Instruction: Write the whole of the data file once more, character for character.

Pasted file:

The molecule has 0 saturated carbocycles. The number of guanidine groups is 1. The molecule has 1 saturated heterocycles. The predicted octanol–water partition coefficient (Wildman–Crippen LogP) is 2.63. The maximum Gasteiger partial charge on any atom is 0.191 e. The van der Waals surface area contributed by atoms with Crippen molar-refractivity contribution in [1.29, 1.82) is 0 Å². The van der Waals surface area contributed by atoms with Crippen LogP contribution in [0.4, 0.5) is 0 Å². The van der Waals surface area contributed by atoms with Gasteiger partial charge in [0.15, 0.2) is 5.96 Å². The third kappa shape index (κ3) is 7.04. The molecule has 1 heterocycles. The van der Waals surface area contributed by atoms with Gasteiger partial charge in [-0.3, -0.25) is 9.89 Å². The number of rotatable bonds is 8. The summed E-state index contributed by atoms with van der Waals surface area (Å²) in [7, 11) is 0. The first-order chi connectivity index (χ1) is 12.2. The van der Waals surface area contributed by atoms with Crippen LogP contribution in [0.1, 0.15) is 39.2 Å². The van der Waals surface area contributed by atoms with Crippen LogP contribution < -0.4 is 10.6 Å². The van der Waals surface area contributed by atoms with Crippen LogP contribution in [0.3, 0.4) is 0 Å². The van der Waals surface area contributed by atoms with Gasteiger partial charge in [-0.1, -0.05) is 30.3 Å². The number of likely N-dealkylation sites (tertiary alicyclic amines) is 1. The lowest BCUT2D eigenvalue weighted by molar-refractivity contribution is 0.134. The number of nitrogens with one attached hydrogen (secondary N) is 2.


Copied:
The molecule has 0 saturated carbocycles. The number of guanidine groups is 1. The molecule has 1 saturated heterocycles. The predicted octanol–water partition coefficient (Wildman–Crippen LogP) is 2.63. The maximum Gasteiger partial charge on any atom is 0.191 e. The van der Waals surface area contributed by atoms with Crippen molar-refractivity contribution in [1.29, 1.82) is 0 Å². The van der Waals surface area contributed by atoms with Crippen LogP contribution in [0.4, 0.5) is 0 Å². The van der Waals surface area contributed by atoms with Gasteiger partial charge in [0.15, 0.2) is 5.96 Å². The third kappa shape index (κ3) is 7.04. The molecule has 1 heterocycles. The van der Waals surface area contributed by atoms with Gasteiger partial charge in [-0.3, -0.25) is 9.89 Å². The number of rotatable bonds is 8. The summed E-state index contributed by atoms with van der Waals surface area (Å²) in [7, 11) is 0. The first-order chi connectivity index (χ1) is 12.2. The van der Waals surface area contributed by atoms with Crippen LogP contribution in [0.1, 0.15) is 39.2 Å². The van der Waals surface area contributed by atoms with Crippen LogP contribution < -0.4 is 10.6 Å². The van der Waals surface area contributed by atoms with Crippen LogP contribution in [0.3, 0.4) is 0 Å². The van der Waals surface area contributed by atoms with Gasteiger partial charge in [-0.1, -0.05) is 30.3 Å². The number of likely N-dealkylation sites (tertiary alicyclic amines) is 1. The lowest BCUT2D eigenvalue weighted by molar-refractivity contribution is 0.134. The number of nitrogens with one attached hydrogen (secondary N) is 2.